Have a consistent flow of leads and keep your photography clients happy when they do convert into paying customers.

Not Clearly Identifying My Ideal Client

People often talk about niches in the photography industry. There are dozens, if not hundreds, of different categories and types of photography and photographers out there. If there is demand or a community of people within a specialized niche you're passionate about, I believe you can make money in it.

The problem I continued to have in the beginning of my photography career, was not having clear definitions. My focus and my photography portfolio was spread too thin across different niches. I ended up pivoting more than once and while that helped me become a better photographer in the long-run, it certainly didn't help my business. You can absolutely be successful shooting multiple types of photography, but when I was getting started, this was a hinderance because I wasn't fully established in any one particular photography group. I had not clearly identified my ideal client.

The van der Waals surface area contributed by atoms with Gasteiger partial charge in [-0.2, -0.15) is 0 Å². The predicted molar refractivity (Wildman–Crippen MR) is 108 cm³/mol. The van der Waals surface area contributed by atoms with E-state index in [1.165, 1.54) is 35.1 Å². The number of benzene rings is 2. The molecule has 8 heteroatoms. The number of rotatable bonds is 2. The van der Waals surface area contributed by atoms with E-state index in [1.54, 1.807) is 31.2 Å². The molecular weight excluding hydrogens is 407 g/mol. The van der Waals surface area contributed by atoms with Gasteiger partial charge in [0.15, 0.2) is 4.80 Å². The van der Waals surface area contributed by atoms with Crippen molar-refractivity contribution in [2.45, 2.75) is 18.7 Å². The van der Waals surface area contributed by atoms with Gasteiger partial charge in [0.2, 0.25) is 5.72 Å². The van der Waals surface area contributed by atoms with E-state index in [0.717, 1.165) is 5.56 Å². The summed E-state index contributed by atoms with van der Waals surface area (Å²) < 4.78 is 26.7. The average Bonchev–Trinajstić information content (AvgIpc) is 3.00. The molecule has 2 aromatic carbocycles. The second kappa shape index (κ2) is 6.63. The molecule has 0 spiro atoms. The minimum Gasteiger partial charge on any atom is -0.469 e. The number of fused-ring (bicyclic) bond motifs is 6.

Who do you want to work with? Do you love capturing those once in a lifetime moments at a wedding? Do you love working with families or newborns? Are you passionate about cars, beautiful architecture, street photography, or concerts? My challenge to you would be to look past the surface level of these and find out who the paying clients are in these niches and decide for yourself if they match your ideal client profile. Once you do this, you can clearly focus on generating value directly to those people. If you don't know who you're client is, you can't help them and you will not have a successful business.

Spending Too Much Time on Minor Details

When I was getting started on my photography business, I would spend hours researching all sorts of things. Some of it was necessary, much of it was not. Knowing how to create an LLC and when to pay taxes? Important. Spending time researching and getting quotes on business insurance rates before I was even making money? Might be necessary depending on your industry, but it was a complete waste of time for me.